Small, but safe. The 2020 Honda Fit’s small stature may make it seem like an unsafe choice among the horde of crossovers and SUVs on the road, but the subcompact hatchback can be equipped with all sorts of safety features and has great crash test scores.

The EX and EX-L trims get the following active safety features: automatic emergency braking, adaptive cruise control, lane-keeping assist, forward collision warning, lane departure warning, blind-spot monitoring, and automatic high beams.

The Fit earned a five-star overall safety rating from the NHTSA and aced the four crash tests it was put through by the IIHS.

Efficiency over speed. As an economy car, the Fit puts efficiency above straight-line speed – no surprises there. The sole 1.5-liter four-cylinder engine produces a modest 128 horsepower, which results in a 0-60 mph time of roughly 10 seconds. Drivers won’t be wanting for more power around town but could find acceleration to be lethargic on the highway.

Power may not be the Fit’s strong suit, but fuel economy certainly is. With the available continuously variable transmission, it's rated at 36 miles per gallon combined, according to the EPA. This makes the Fit one of the most efficient cars in the subcompact market.

The Fit has always been one of the best-kept secrets for drivers, providing an agile chassis and chuckable dimensions. Previous generations were slightly more enjoyable to drive, as they had less body roll and firmer suspension, but the Fit is still more fun than 90% of the economy vehicles on the market.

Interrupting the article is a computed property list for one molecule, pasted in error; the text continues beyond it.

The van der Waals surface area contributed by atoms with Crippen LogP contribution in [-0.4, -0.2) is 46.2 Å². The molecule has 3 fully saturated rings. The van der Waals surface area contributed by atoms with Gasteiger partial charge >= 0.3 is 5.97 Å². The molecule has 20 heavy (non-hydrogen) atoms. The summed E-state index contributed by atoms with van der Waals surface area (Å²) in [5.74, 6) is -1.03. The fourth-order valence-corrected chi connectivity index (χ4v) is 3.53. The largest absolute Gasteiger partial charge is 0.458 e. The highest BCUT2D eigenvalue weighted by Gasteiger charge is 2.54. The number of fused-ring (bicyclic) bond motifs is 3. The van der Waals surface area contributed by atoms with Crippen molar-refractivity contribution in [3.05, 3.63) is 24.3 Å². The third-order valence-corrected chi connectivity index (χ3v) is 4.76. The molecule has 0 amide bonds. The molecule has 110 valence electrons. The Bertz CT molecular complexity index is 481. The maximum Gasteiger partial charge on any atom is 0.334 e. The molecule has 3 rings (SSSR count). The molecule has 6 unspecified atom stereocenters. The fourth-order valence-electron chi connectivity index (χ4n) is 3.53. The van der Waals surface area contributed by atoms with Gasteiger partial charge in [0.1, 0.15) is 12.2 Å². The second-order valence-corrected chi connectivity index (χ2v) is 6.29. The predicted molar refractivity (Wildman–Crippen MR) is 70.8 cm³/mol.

Honda Fit

Versatility. Subcompact cars aren’t known for being versatile, but the Fit has nearly the same versatility as small SUVs. Thanks to some nifty seats and a large cargo area, the Fit manages to be a lot more useful than other subcompact vehicles.

The Fit comes with Honda’s Magic Seat. The innovative feature allows the rear seats to fold down to make it easier to haul larger items. The front passenger seat can also fold flat for the same task. Nifty features like the Fit’s seats let consumers get the benefits of a larger vehicle in a small package.

Cargo space in the Fit measures in at 16.6 cubic feet behind the rear seat or 52.7 cubic feet with it folded. The latter figure matches some small SUVs and bests nearly every subcompact sedan.

Humdrum styling and interior materials. To provide drivers with the same versatility as small SUVs, Honda has had to make some concessions when it comes to styling. The Fit isn’t the most stylish car on the market, resembling a miniature minivan. Even in the Sport trim, the Fit fails to be anything beyond boring.

The design of the cabin is more interesting than the exterior, with sharp edges, angular design elements, and attractive trim pieces. Material quality, though, isn’t stellar, but fitting for its $17,145 price tag. Thin plastics are located throughout the interior and the cloth upholstery on the seats feels noticeably thin.

Final thoughts. For consumers looking to get versatility in a smaller, more efficient package, the 2020 Honda Fit checks a lot of the right boxes. Unlike a lot of other subcompact options, the Fit doesn’t make you sacrifice interior space or cargo capacity. Other upsides of the Fit include excellent fuel economy and an extensive list of available safety features.

Our main complaints have to do with the interior. We’re left wanting more comfortable seats, especially in the front, and nicer materials on the upper trims. Having one trim, especially the Sport, that has some more power wouldn’t hurt either.

The Nissan Versa is one of the Fit’s main competitors. The Versa’s more affordable than the Fit, and comes with more standard safety features, nicer interior materials, and has a nicer design.

The Toyota Yaris is now available in a hatchback body style. It doesn’t have the same available safety features as the Fit, but it's more enjoyable to drive. The Yaris also has a more stylish design.

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